Distinguished Staff Award
Harborview Psychiatry Clinic Team

Harborview Psychiatry Clinic

Harborview Psychiatry Clinic
Linda Lawson and Alejandro Moreno

Nominated by Steve Butler, University Week

Awarded 2009

When people arrive at Harborview’s Psychiatry Clinic on the fifth floor of the East Clinic building, they approach a glassed-in reception area. Whether they are returning patients or new visitors deep in crisis, they are greeted by Linda Lawson and Alejandro Moreno in the same way. With a smile.

The smiles and professionalism of these two patient services specialists mean the world not only to patients but also to the clinic’s staff and providers, who nominated Lawson and Moreno for the Distinguished Staff Team Award.

“I can’t think of any other team that better exemplifies distinguished staff at the University of Washington,” says Laura Collins, clinic manager. She adds that the attributes of this winning team include their great expertise, strong work ethic, go-to attitude and broad rapport with staff and patients.

Looking at their administrative job functions is one way to understand how they contribute to the smooth running of the clinic. When patients arrive, Lawson and Moreno discreetly notify the providers (approximately 20 psychiatry residents and 25 psychiatry faculty). They also schedule, in person and by telephone, patient appointments in the clinic and several other primary care clinics.

As the senior member of the team, Lawson has been an employee at Harborview for more than 15 years. Her areas of expertise include coding patient visits and making sure that all regulatory requirements are met for documentation and billing. During his eight years at Harborview, Moreno has concentrated on referrals from internal and external providers. He also screens patients for insurance coverage and refers them to financial counseling if needed.

Along with these clinic functions, Lawson and Moreno both excel at handling people and crises. “I remember when we had the earthquake,” Lawson says. “We had to make sure we got everybody out and down the stairs. By the time we got across the street, the building was really shaking, but we did get everybody out.”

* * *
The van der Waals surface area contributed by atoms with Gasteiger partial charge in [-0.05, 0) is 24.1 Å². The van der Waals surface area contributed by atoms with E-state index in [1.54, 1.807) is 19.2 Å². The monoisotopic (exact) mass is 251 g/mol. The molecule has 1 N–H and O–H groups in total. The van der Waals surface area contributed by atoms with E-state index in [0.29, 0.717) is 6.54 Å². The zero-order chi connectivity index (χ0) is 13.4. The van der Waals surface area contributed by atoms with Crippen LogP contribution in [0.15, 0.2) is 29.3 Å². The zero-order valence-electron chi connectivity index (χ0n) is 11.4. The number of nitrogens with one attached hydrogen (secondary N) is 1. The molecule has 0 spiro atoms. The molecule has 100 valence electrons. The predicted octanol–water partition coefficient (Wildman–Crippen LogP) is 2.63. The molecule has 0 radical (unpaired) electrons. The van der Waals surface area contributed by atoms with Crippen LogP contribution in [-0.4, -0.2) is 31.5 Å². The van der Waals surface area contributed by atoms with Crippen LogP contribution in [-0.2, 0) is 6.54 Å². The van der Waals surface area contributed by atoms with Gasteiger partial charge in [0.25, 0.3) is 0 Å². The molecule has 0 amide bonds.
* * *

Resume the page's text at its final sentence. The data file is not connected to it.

While earthquakes are fortunately not part of their daily routine, dealing with people in crisis is a common occurrence. Sometimes, the need is to help people on the phone, who call for help with anger management, depression, anxiety or thoughts of suicide. Other times, it can be people who arrive in the clinic agitated and frustrated by not being able to access the services they need.

In these situations, Lawson and Moreno immediately try to determine what is going on and how they can help. On occasion, this requires escorting the patient to the Emergency Department. More often, they manage to de-escalate the crisis by creating a comforting environment, serving coffee and water, speaking calmly and providing needed resources.

With many patients, the greatest reward is seeing the benefits of therapy. “A lot of times people are getting better,” Moreno says. “They become more responsive and linger by our desk to talk.” Likewise, Lawson says that helping patients feel good makes her feel good. She is also delighted that many come back to say “hi” even when no longer in treatment.

While they describe winning the Distinguished Staff Award as a bit overwhelming, they are extremely grateful for the high esteem shown by their colleagues and for the team honor.

“Alejandro and I work as a team, and we work well as a team,” says Lawson. “He is fun and always looks to help.” Even though she initially trained Moreno, they now mentor each other to keep up with rapid changes in billing and documentation.

Moreno views his teammate in the same way. “We help out as much as possible and cross train to cover for each other.” What impresses him most is how Lawson talks to people on the phone. “Her voice is very calming. She never sounds upset or stressed out.”

When not at work, Lawson enjoys walking and riding her bike along the Green River Trail in Tukwila. She is also taking knitting classes at Harborview’s Patient and Family Resource Center with the goal of making hats and scarves for friends and relatives.

Moreno relaxes by cooking, gardening, reading, hiking and painting Ukrainian Easter eggs (known as pysankas). In addition, this native of Texas has a secret for enjoying life in Seattle. He loves the rain!

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